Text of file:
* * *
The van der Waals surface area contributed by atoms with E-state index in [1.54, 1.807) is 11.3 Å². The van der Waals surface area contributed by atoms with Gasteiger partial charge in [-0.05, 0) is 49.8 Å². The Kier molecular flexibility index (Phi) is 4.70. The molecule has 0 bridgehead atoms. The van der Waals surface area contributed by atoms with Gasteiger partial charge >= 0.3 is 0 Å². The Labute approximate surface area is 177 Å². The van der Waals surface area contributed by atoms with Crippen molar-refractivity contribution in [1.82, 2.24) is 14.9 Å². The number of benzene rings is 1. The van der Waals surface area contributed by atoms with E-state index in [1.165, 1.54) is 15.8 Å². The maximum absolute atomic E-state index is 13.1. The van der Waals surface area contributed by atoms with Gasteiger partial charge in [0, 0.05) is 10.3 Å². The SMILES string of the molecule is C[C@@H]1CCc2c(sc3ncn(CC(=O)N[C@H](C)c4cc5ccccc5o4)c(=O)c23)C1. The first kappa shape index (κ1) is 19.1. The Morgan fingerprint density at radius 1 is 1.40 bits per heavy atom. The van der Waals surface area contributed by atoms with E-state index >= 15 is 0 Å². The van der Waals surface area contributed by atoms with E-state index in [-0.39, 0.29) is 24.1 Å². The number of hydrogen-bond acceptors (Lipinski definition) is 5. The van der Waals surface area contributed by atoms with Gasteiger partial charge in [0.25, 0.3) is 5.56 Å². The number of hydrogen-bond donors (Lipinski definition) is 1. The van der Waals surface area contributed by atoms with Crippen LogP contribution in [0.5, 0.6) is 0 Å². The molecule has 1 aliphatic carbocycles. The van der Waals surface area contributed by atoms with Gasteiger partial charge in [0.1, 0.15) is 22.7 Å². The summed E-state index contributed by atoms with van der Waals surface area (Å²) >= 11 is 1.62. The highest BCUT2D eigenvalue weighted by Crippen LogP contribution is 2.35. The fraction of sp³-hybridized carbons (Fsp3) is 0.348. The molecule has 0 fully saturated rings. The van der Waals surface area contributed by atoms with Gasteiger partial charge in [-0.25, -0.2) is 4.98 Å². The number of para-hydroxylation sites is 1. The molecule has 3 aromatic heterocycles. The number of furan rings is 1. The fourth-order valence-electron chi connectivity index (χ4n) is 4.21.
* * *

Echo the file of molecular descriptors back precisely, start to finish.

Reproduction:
The van der Waals surface area contributed by atoms with E-state index in [1.54, 1.807) is 11.3 Å². The van der Waals surface area contributed by atoms with Gasteiger partial charge in [-0.05, 0) is 49.8 Å². The Kier molecular flexibility index (Phi) is 4.70. The molecule has 0 bridgehead atoms. The van der Waals surface area contributed by atoms with Gasteiger partial charge >= 0.3 is 0 Å². The Labute approximate surface area is 177 Å². The van der Waals surface area contributed by atoms with Crippen molar-refractivity contribution in [1.82, 2.24) is 14.9 Å². The number of benzene rings is 1. The van der Waals surface area contributed by atoms with E-state index in [1.165, 1.54) is 15.8 Å². The maximum absolute atomic E-state index is 13.1. The van der Waals surface area contributed by atoms with Gasteiger partial charge in [0, 0.05) is 10.3 Å². The SMILES string of the molecule is C[C@@H]1CCc2c(sc3ncn(CC(=O)N[C@H](C)c4cc5ccccc5o4)c(=O)c23)C1. The first kappa shape index (κ1) is 19.1. The Morgan fingerprint density at radius 1 is 1.40 bits per heavy atom. The van der Waals surface area contributed by atoms with E-state index >= 15 is 0 Å². The van der Waals surface area contributed by atoms with E-state index in [-0.39, 0.29) is 24.1 Å². The number of hydrogen-bond acceptors (Lipinski definition) is 5. The van der Waals surface area contributed by atoms with Gasteiger partial charge in [0.25, 0.3) is 5.56 Å². The number of hydrogen-bond donors (Lipinski definition) is 1. The van der Waals surface area contributed by atoms with Crippen LogP contribution in [0.5, 0.6) is 0 Å². The molecule has 1 aliphatic carbocycles. The van der Waals surface area contributed by atoms with Gasteiger partial charge in [0.1, 0.15) is 22.7 Å². The summed E-state index contributed by atoms with van der Waals surface area (Å²) >= 11 is 1.62. The highest BCUT2D eigenvalue weighted by Crippen LogP contribution is 2.35. The fraction of sp³-hybridized carbons (Fsp3) is 0.348. The molecule has 0 fully saturated rings. The van der Waals surface area contributed by atoms with Gasteiger partial charge in [-0.25, -0.2) is 4.98 Å². The number of para-hydroxylation sites is 1. The molecule has 3 aromatic heterocycles. The number of furan rings is 1. The fourth-order valence-electron chi connectivity index (χ4n) is 4.21.